America’s Precarious "One China" Policy

COMMENTARY Asia

America’s Precarious "One China" Policy

Jul 30th, 2019 3 min read
COMMENTARY BY
Walter Lohman

Director, Asian Studies Center

As Director of The Heritage Foundation’s Asian Studies Center, Walter Lohman oversees the think tank’s oldest research center.
The formula upon which the relationship rests — America’s "one China" policy — is at greater risk than at any time since Washington’s formal recognition of the PRC in 1979. NurPhoto / Contributor / Getty Images

Key Takeaways

The strategic context for the U.S.-China relationship is changing.

In the United States, Congress often leans ahead of the executive branch on U.S.-Taiwan relations.

Congressional calls for an independent Taiwan might ultimately win over Washington.

In the United States, Congress often leans ahead of the executive branch on U.S.-Taiwan relations. But during President Tsai Ing-wen’s recent swing through New York City, as I listened to Congressmen calling for an independent Taiwan, I couldn’t help notice something new in the air.

It was the feeling of possibility.

The strategic context for the U.S.-China relationship is changing. As a result, the formula upon which the relationship rests — America’s "one China" policy — is at greater risk than at any time since Washington’s formal recognition of the PRC in 1979.

As readers know well, America’s China policy has its roots in the Presidency of Richard Nixon. The U.S. interest then was very clear. Nixon wanted Beijing’s help in extricating the U.S. from the Vietnam War on face-saving terms and in balancing the power of the Soviet Union. In the event, the U.S. failed to leave Vietnam on honorable basis. It and China did, however, develop a common interest in countering the Soviet Union that held for most of the next two decades.

Then in 1989, in close succession, the PLA massacred protestors in Tiananmen Square and the Berlin Wall fell. The former fueled outrage in Congress and the latter stripped U.S.-China relations of their strategic purpose.

Only George H.W. Bush prevented a collapse in the relationship. By virtue of public trust in his leadership and the constitutional powers granted his office, he preserved the U.S.-China relationship long enough for its rationale to be recast.

Bush’s own strategic offering was less precise than Nixon’s. It boiled down to the fact that China was a big country and that it needed to be engaged for the sake of an amorphous global stability. He also believed in the politically transformative impact of commercial engagement, which he thought, even in the aftermath of Tiananmen, was having its predicted positive impact.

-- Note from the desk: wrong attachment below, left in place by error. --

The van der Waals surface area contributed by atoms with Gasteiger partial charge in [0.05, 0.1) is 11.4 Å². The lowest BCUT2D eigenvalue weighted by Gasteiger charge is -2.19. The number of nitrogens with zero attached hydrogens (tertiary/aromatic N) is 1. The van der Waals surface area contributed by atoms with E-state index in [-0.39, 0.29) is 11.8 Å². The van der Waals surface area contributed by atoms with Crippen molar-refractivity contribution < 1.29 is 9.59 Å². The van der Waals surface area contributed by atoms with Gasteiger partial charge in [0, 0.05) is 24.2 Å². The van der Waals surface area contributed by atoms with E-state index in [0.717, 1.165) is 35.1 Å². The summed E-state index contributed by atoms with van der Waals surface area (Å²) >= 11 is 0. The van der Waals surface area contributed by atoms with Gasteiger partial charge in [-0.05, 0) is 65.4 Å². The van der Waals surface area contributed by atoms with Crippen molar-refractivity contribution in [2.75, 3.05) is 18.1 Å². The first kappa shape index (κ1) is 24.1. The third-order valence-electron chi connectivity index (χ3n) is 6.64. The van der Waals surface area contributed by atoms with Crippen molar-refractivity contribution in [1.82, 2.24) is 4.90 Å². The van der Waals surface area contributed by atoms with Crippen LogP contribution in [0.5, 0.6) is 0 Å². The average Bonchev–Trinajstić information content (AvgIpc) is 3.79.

It was not an entirely compelling vision, but it did the trick.

During the 1990s, over the course of several Congressional battles — not least of which concerned annual renewal of China’s most favored nation (MFN) trade status — the vision evolved. By 2000, when Congress approved MFN status for China on a permanent basis, U.S.-China relations were less about geopolitical stability and more about business. As for predictions that free market exchange would lead to Chinese political reform, not only did they endure, they served as vital cover for Congressmen uncomfortable with an argument built solely around commercial access.

Proponents of engagement had prevailed.

But as Heritage Foundation founder Ed Feulner is fond of saying, there are no “permanent” victories in Washington.

Beginning in the late 2000s, the economic underpinnings of U.S.-China relations began to loosen — a lagging effect of China’s turn away from market reform. Over time, American businesses grew bearish. The interest in the market that remains today — and it is significant — is no longer enough to mobilize them against anti-China sentiment.

Meanwhile, the idea that Chinese prosperity and ties to global markets would bring democratic reform has proven to be exactly what journalist Jim Mann famously termed it in 2007, a “fantasy.”

Over this period, conflicting interests between the U.S. and China have intensified. From the South China Sea, East China Sea, and human rights to Made in China 2025, the Huawei security challenge and the trade war, there is far more dividing the U.S. and China today than bringing it together.

What proponents of the diplomatic status quo in U.S.-China relations are left with is a defensive case, breaking from which would essentially isolate the U.S. It is not the 1960s. If the U.S. were to discard its one China policy, no country of significance would follow. Indeed, for the sake of their own economic ties, many would side with China.

I can say from experience that this is a tough sell. Washington is not in much of a mood lately to consider its limitations.

Of course, there is also the connection between serviceable U.S.-China relations (which is impossible outside the three communiques) and peace. This is the idea that a turnover in U.S. policy could precipitate armed conflict between the U.S. and China. But this, too, is a stretch for many policy makers.

Finally and crucially, the U.S. does not have a President that is making either case, or any other for close U.S.-China relations. Right or wrong, the Trump administration’s strategy for China is exclusively about rivalry.

All of this provides an opportunity for the most vocal friends of Taiwan to dream big. It’s not that calls from Congressmen for “one China, one Taiwan” are new. It’s that the status quo is losing its appeal. So unless a convincing argument can be found for America’s "one China" policy and an American President makes it, Congressional calls for an independent Taiwan might ultimately win over Washington.

This piece originally appeared in The Taipei Times